I’m just back from my first stint at Burton Constable Hall as Artist in Residence. I have spent a wonderful four days in the barn with their iconic sperm whale skeleton mentioned in Moby Dick. As well as working on drawings of the skeleton and other items in the collection that have caught my eye I very much enjoyed talking to the visitors about the skeleton, whales and my work. My overwhelming impression is how awestruck people are by the size of the skeleton and how difficult it is to imagine the complete animal. I’ve got lots to think about and work on and can’t wait until my next visit for the Cornucopia Festival 25-27th September. The residency is for six lots of four days between now and April is supported by the Arts Council and the Friends of Burton Constable.

Burton Constable Whale

View from my desk at Burton Constable


Redpath Beluga

Inspired by my recent trip the Gulf of St Lawrence where I was fortunate to see some of the small population of beluga whales that live near the mouth of the Saguenay Fjord.  A couple of days later I visited the Redpath Museum at McGill University in Montreal to see their beluga and minke whale skeletons (and lots of other great marine mammal skeletons and skulls).  The beluga flipper is based on the Redpath specimen.  The maps (one modern and one historical) are digitally printed on textile. Size 30 x 35 cm.


Redpath Beluga

Greenland Fisheries Series

A chance conversation and a trip to the whaling gallery at Hull turned my thoughts to whaling songs.  A feature of the gallery at Hull is the songs that play when you enter the gallery and I finally got around to buying a cd of the songs.

Greenland Fishery

Greenland Fishery

The one that initially appealed and inspired me most was the Greenland Fishery, probably because the area the song was originally about was in fact Svalbard/Spitsbergen.  Referred to as Greenland for many years, it was initially believed that the archipelago was attached to Greenland.  And of course historically whaling areas and the industry has always been referred to as a fishery, even though whales are of course mammals.

An additional point of interest for me is that one of the buildings related to whaling in Kings Lynn, where a whaling museum was for many years still goes by the name of the Greenland Fishery.

Both the song and the building are now the basis for a series of textile panels inspired by the architecture and incidents in the song. A couple of the works in progress are shown here.

Davit Tackle

Davit tackle

Norway 2014

In October of 2014 I voyaged again to Norway, calling at several places with whale and whaling related collections in particular Bergen, Honningsvag and Tromso, As often happens it is the unexpected things that often inspire me the most.  The seal skulls at Tromso (sealing was an important part of arctic whaling) and the rock carvings at Alta of ships and fish.

Four Tromso Seals

Grey, Harbour, Bearded and Hooded Seal Skulls

As I usually travel in the summer, it also reminded me of the power of the seas, as we were stuck in the Irish sea until the weather improved taking shelter in the lee of the Isle of Man and although we set sail form Bristol we eventually ended up in Liverpool!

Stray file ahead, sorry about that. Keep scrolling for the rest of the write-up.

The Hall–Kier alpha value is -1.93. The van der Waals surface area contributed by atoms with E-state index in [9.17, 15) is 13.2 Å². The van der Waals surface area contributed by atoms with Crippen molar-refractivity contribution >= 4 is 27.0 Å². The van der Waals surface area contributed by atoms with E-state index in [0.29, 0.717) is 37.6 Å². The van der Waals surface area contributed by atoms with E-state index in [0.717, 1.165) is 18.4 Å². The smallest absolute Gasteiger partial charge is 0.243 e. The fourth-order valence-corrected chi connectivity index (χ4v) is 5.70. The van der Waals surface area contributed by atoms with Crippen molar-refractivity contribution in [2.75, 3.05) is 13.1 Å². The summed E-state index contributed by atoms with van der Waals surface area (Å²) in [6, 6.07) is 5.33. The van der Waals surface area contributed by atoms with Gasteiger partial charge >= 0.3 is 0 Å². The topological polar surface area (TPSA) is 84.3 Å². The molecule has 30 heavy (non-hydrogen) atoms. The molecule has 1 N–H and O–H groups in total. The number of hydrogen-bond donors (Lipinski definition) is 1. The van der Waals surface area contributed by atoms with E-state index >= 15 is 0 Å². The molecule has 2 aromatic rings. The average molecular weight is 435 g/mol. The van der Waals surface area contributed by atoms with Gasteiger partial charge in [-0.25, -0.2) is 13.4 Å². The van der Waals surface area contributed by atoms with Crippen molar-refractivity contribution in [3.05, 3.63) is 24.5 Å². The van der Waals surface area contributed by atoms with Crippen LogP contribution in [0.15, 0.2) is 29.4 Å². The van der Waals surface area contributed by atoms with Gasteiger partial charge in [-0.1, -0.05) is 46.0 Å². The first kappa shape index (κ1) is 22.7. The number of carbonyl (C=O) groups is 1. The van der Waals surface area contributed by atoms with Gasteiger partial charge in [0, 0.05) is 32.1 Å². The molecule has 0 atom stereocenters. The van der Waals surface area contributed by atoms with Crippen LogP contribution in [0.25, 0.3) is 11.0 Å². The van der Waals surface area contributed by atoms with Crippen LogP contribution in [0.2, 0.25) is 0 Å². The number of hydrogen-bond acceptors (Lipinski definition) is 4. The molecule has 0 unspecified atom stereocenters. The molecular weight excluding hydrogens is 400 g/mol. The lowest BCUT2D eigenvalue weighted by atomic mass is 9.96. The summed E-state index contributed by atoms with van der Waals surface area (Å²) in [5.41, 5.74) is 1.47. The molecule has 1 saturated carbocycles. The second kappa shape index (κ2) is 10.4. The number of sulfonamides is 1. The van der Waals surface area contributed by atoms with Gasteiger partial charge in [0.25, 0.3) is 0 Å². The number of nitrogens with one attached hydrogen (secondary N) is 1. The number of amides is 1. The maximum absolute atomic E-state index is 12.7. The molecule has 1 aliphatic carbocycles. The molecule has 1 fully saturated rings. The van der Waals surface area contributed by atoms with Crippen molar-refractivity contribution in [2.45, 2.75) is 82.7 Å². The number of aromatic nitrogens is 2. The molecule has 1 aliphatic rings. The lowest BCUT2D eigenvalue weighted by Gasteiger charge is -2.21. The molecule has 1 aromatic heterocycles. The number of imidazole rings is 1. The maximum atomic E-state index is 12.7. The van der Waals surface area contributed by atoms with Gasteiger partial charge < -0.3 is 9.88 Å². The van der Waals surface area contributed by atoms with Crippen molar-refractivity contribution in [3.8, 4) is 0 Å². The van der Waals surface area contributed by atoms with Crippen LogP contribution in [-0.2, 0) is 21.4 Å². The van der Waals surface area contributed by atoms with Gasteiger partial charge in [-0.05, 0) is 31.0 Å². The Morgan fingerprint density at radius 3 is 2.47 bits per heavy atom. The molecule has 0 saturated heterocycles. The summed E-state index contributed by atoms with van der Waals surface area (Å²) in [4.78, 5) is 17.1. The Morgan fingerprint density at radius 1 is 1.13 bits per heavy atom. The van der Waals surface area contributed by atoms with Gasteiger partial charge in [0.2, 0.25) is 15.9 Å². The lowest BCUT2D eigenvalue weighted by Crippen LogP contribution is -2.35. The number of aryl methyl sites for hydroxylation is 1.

Hull Maritime Museum and Whaling Collection

The whaling collection at Hull is mentioned in Moby Dick and is, therefore, a very special place.  The whaling gallery at Hull Maritime Museum is one of my most inspiring places and I visit it as often as I can.  The skeleton of a right whale and models and paintings of ships have all influenced my work.  In addition to this in May 2014 I visited the Historic Trawler Arctic Corsair moored on the river Hull and they were kind enough to let me photograph many of their old charts of various North Atlantic locations.  These photographs have been a valuable resource and have turned up in several of my textile pieces.  For example this Polar bear skull (from the polar bear in the Hull whaling gallery) is made from one of these charts digitally printed onto textile.

Polar Bear II (Hull)

Digitally printed textile and freehand machine embroidery

Recently they have had a small collection of whaling related objects available for visitors to handle.  Feeling the texture of the whale baleen and the weight or the whale vertebra used as a chopping block were for me wonderful experiences, but to hold a whale harpoon and feel the weight and balance of it was an unforgettable experience (and so enjoyable I travelled back to Hull later in the year to have another go!).

Arbuthnot Museum, Peterhead

I visited the Arbuthnot Museum in Peterhead in September 2014.  Peterhead was one of the most important whaling ports in Scotland and the displays in the museum amply illustrate this heritage.  In addition to the displays I was fortunate enough to be invited to visit the collections store where I discussed Peterhead’s whaling heritage with some of the staff and saw parts of the whaling related collections not normally on display.

Dundee and the McManus

Whaling carried on in Dundee later than any other Port in Britain because of the use of whale oil in the local jute processing industry.  One of the great benefits to me of this is that Dundee has a fantastic collection of whaling photographs, of ships, whaling and the arctic locations. This is also one of the reasons that the Discovery was built in Dundee as they still had expertise in building wooden ships suitable for polar seas.

The Eclipse from Dundee

The Whale Ship Eclipse,

As you might expect the McManus Museum and Art Gallery in Dundee has an extensive whaling collection and good displays on the local history of whaling.  In addition to this in one of the galleries is a skeleton of a humpback whale which was unfortunate enough to swim up the Tay to Dundee in 1883 during the winter when the whalers were in port.  It was eventually harpooned and put on display finally ending up in the museum.


Transfer Dye on textile

The excellent on line catalogue at the McManus has some fascinating images of cigarette cards about whaling.  I was able to find and purchase my own set and some of the imagery from my Greenland Fisheries series is inspired by these.